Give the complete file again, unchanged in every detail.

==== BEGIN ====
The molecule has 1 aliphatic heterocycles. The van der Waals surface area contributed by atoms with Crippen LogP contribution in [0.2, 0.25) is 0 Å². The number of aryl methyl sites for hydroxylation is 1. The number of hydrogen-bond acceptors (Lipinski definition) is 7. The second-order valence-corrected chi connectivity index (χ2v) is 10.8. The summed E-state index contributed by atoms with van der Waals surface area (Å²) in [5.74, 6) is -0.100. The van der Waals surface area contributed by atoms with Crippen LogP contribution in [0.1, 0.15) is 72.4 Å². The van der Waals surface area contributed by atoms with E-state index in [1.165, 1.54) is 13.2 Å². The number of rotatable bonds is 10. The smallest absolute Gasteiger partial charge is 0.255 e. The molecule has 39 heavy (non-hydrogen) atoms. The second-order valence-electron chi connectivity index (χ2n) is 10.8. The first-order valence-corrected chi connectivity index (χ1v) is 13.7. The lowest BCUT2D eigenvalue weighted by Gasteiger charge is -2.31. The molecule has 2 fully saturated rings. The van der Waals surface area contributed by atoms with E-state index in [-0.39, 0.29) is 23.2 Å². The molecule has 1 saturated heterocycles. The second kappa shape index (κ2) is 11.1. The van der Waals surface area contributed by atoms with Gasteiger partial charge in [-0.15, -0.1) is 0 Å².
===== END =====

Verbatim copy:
The molecule has 1 aliphatic heterocycles. The van der Waals surface area contributed by atoms with Crippen LogP contribution in [0.2, 0.25) is 0 Å². The number of aryl methyl sites for hydroxylation is 1. The number of hydrogen-bond acceptors (Lipinski definition) is 7. The second-order valence-corrected chi connectivity index (χ2v) is 10.8. The summed E-state index contributed by atoms with van der Waals surface area (Å²) in [5.74, 6) is -0.100. The van der Waals surface area contributed by atoms with Crippen LogP contribution in [0.1, 0.15) is 72.4 Å². The van der Waals surface area contributed by atoms with E-state index in [1.165, 1.54) is 13.2 Å². The number of rotatable bonds is 10. The smallest absolute Gasteiger partial charge is 0.255 e. The molecule has 39 heavy (non-hydrogen) atoms. The second-order valence-electron chi connectivity index (χ2n) is 10.8. The first-order valence-corrected chi connectivity index (χ1v) is 13.7. The lowest BCUT2D eigenvalue weighted by Gasteiger charge is -2.31. The molecule has 2 fully saturated rings. The van der Waals surface area contributed by atoms with E-state index in [-0.39, 0.29) is 23.2 Å². The molecule has 1 saturated heterocycles. The second kappa shape index (κ2) is 11.1. The van der Waals surface area contributed by atoms with Gasteiger partial charge in [-0.15, -0.1) is 0 Å².